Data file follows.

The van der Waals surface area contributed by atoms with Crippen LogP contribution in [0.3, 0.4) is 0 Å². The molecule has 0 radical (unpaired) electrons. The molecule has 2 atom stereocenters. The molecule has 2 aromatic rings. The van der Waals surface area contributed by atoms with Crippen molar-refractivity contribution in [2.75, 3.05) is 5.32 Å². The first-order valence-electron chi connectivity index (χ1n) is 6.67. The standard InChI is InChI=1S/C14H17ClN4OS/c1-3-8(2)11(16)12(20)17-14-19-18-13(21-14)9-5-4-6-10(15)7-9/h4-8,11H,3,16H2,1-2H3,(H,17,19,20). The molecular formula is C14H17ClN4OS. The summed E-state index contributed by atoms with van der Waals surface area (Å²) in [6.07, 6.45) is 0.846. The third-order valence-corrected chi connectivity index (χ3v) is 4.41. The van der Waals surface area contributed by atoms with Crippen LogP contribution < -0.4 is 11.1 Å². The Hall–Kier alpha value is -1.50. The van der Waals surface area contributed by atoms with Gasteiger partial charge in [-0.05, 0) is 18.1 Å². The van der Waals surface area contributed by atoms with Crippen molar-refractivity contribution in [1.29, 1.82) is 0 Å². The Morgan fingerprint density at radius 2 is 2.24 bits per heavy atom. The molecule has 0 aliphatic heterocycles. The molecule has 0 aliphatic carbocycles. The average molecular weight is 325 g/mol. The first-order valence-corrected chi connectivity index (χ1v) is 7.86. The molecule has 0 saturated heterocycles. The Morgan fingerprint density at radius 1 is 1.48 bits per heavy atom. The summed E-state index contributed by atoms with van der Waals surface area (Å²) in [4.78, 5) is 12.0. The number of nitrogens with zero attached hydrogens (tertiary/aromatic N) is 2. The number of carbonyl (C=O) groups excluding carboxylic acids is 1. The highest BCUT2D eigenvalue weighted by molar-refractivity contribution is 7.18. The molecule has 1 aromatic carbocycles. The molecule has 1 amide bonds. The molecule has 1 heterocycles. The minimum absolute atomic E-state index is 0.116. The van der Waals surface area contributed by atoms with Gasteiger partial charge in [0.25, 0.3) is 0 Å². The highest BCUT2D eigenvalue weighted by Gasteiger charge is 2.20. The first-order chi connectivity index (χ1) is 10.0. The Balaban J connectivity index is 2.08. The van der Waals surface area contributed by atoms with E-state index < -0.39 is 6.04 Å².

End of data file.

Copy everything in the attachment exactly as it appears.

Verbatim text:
The van der Waals surface area contributed by atoms with Crippen LogP contribution in [0.3, 0.4) is 0 Å². The molecule has 0 radical (unpaired) electrons. The molecule has 2 atom stereocenters. The molecule has 2 aromatic rings. The van der Waals surface area contributed by atoms with Crippen molar-refractivity contribution in [2.75, 3.05) is 5.32 Å². The first-order valence-electron chi connectivity index (χ1n) is 6.67. The standard InChI is InChI=1S/C14H17ClN4OS/c1-3-8(2)11(16)12(20)17-14-19-18-13(21-14)9-5-4-6-10(15)7-9/h4-8,11H,3,16H2,1-2H3,(H,17,19,20). The molecular formula is C14H17ClN4OS. The summed E-state index contributed by atoms with van der Waals surface area (Å²) in [6.07, 6.45) is 0.846. The third-order valence-corrected chi connectivity index (χ3v) is 4.41. The van der Waals surface area contributed by atoms with Crippen LogP contribution < -0.4 is 11.1 Å². The Hall–Kier alpha value is -1.50. The van der Waals surface area contributed by atoms with Gasteiger partial charge in [-0.05, 0) is 18.1 Å². The van der Waals surface area contributed by atoms with Crippen molar-refractivity contribution in [1.29, 1.82) is 0 Å². The Morgan fingerprint density at radius 2 is 2.24 bits per heavy atom. The molecule has 0 aliphatic heterocycles. The molecule has 0 aliphatic carbocycles. The average molecular weight is 325 g/mol. The first-order valence-corrected chi connectivity index (χ1v) is 7.86. The molecule has 0 saturated heterocycles. The Morgan fingerprint density at radius 1 is 1.48 bits per heavy atom. The summed E-state index contributed by atoms with van der Waals surface area (Å²) in [4.78, 5) is 12.0. The number of nitrogens with zero attached hydrogens (tertiary/aromatic N) is 2. The number of carbonyl (C=O) groups excluding carboxylic acids is 1. The highest BCUT2D eigenvalue weighted by molar-refractivity contribution is 7.18. The molecule has 1 aromatic carbocycles. The molecule has 1 amide bonds. The molecule has 1 heterocycles. The minimum absolute atomic E-state index is 0.116. The van der Waals surface area contributed by atoms with Gasteiger partial charge in [0.25, 0.3) is 0 Å². The highest BCUT2D eigenvalue weighted by Gasteiger charge is 2.20. The first-order chi connectivity index (χ1) is 10.0. The Balaban J connectivity index is 2.08. The van der Waals surface area contributed by atoms with E-state index < -0.39 is 6.04 Å².